I purchased this boat last year; and finally have been able to get it out into the water. The boat is in fine shape and the motor seems to run fine in idle; but I can't get the boat to plane at all, even with just myself in the boat.
I have called quite a few local boat shops and no one will look at the force motors anymore.
I was hoping that someone could provide me with what I should do next, I'm getting a little frustrated and thinking of selling the boat.
I have a 1988 15' Bayliner Trophy Bass with a 45 hp Chrysler (same family motor as your Force) and I had the same problem. Chances are it is not the mechanics of your motor.
Check the following:
-get the compression and fuel delivery checked- the boat mechanics can check this no matter what brand motor. I ran into the same issue with my 1975 45 hp Chrysler...nobody wants to work on them. All the boat shops around me are Mercury and Yamaha snobs and did not want anything to do with my Chrysler mule. If they say they won't do it and tell you to go somewhere else, then they are not providing a service to boaters.
-Cavitation plate on the motor should be level with the bottom of the transom/hull. If the motor is too low in the water it will create drag in the water.
-Spun Prop- this is when your prop spins on the spindal if the rubber bushing is worn. You will not be able to spin it yourself even if it is a "spun hub". Have a prop shop look at it. Cost is about 50-70 bucks to rehub your prop...but for that you can buy a new prop.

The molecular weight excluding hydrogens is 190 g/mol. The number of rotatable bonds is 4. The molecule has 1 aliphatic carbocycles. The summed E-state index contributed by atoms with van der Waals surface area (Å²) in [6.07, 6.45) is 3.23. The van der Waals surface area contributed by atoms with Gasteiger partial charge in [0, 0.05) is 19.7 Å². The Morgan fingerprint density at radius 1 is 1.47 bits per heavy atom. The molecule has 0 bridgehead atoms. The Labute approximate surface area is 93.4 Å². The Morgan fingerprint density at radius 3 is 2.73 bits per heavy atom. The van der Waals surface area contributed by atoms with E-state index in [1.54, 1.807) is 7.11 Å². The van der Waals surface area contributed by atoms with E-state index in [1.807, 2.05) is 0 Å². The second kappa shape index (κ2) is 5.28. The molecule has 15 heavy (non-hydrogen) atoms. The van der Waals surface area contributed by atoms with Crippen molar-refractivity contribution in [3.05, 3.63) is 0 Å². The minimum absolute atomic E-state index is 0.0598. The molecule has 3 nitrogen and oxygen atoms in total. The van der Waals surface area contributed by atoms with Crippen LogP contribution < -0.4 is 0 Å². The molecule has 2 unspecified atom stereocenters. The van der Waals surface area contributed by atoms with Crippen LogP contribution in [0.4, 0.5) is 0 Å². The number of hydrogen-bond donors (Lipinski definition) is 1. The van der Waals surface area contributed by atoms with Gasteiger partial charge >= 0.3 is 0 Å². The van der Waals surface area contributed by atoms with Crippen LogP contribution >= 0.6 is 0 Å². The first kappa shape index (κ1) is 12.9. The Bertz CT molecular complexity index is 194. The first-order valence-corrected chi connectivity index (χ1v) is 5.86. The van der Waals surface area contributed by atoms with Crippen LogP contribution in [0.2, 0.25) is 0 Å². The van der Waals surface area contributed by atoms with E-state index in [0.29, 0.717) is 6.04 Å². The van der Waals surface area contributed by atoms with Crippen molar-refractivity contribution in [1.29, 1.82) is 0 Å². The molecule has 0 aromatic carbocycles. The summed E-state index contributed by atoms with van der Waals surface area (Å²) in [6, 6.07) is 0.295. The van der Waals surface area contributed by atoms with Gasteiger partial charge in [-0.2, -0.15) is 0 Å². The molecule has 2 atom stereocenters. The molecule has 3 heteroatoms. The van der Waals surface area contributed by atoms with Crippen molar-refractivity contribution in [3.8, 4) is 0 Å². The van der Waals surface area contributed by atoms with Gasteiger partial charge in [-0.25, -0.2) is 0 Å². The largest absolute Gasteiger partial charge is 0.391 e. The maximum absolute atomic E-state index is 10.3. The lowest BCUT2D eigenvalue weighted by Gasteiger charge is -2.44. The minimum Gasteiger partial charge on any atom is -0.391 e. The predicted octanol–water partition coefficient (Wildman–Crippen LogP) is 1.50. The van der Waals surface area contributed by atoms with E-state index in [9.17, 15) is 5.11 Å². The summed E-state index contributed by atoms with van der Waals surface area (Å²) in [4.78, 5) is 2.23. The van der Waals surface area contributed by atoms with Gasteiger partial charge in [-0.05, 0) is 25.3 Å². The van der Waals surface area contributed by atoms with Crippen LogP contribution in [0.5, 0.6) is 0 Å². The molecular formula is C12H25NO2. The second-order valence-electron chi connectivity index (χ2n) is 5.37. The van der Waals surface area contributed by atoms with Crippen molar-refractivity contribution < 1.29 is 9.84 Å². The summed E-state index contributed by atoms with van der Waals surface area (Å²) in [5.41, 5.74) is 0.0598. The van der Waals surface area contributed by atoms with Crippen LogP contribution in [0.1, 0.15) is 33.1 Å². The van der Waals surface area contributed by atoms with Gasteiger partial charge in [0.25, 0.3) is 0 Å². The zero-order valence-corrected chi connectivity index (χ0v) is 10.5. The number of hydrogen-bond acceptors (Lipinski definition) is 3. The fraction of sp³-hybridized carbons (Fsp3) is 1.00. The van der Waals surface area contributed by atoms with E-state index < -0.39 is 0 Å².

-Prop pitch- don't know what it is for that motor but you can find out on this forum if you look and ask.
Buy a tachometer- this will help you understand what RPMs your motor is putting out and tell you if it is at full power/rpms with the right prop- you need to do your research on this.
-Like my boat(still don't know)- yours could be "waterlogged". The Bayliners have foam for flotation in the hull and if the boat was left uncovered for years in the elements and in rainstorms than this could be the case. This could add weight to the hull that it should not have. Find what the weight of your boat (dry with gas and motor) should be, then go weigh it at a weigh station. The weight calculation should be less trailer of course. This may tell you if the hull foam is waterlogged
options that helped me a hell of alot:
buy a hydrofoil for the cavitation plate-cost is 50-100bucks. this will help you get on plane faster. you can buy these from the boat shop or ******** has a good selection as well as Bass Pro shops.
buy some fixed trim tabs- these bolt/screw to the transom and will help kick the rear of the boat up for easy planing. I found a fixed version for 150 bucks. http://www.nauticusinc.com/